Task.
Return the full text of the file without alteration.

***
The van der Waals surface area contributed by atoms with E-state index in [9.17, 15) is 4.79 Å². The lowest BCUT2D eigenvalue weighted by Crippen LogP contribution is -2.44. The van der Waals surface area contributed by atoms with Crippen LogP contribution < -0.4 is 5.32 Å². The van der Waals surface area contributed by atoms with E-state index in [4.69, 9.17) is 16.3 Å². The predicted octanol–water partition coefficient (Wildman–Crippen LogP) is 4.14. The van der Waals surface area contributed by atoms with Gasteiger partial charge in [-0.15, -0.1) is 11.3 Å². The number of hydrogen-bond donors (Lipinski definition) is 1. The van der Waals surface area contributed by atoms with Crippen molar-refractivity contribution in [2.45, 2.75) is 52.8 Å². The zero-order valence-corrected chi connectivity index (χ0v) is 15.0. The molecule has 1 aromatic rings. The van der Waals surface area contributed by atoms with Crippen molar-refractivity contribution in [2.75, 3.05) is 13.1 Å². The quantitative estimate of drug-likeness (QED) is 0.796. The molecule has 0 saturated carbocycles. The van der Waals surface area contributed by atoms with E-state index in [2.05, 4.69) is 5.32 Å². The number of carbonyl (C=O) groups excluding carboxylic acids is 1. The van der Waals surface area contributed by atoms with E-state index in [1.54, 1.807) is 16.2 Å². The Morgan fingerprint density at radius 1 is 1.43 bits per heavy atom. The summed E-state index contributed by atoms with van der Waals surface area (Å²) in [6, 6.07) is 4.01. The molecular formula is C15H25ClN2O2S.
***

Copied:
The van der Waals surface area contributed by atoms with E-state index in [9.17, 15) is 4.79 Å². The lowest BCUT2D eigenvalue weighted by Crippen LogP contribution is -2.44. The van der Waals surface area contributed by atoms with Crippen LogP contribution < -0.4 is 5.32 Å². The van der Waals surface area contributed by atoms with E-state index in [4.69, 9.17) is 16.3 Å². The predicted octanol–water partition coefficient (Wildman–Crippen LogP) is 4.14. The van der Waals surface area contributed by atoms with Gasteiger partial charge in [-0.15, -0.1) is 11.3 Å². The number of hydrogen-bond donors (Lipinski definition) is 1. The van der Waals surface area contributed by atoms with Crippen molar-refractivity contribution in [2.45, 2.75) is 52.8 Å². The zero-order valence-corrected chi connectivity index (χ0v) is 15.0. The molecule has 1 aromatic rings. The van der Waals surface area contributed by atoms with Crippen molar-refractivity contribution in [2.75, 3.05) is 13.1 Å². The quantitative estimate of drug-likeness (QED) is 0.796. The molecule has 0 saturated carbocycles. The van der Waals surface area contributed by atoms with E-state index in [2.05, 4.69) is 5.32 Å². The number of carbonyl (C=O) groups excluding carboxylic acids is 1. The van der Waals surface area contributed by atoms with E-state index in [1.54, 1.807) is 16.2 Å². The Morgan fingerprint density at radius 1 is 1.43 bits per heavy atom. The summed E-state index contributed by atoms with van der Waals surface area (Å²) in [6, 6.07) is 4.01. The molecular formula is C15H25ClN2O2S.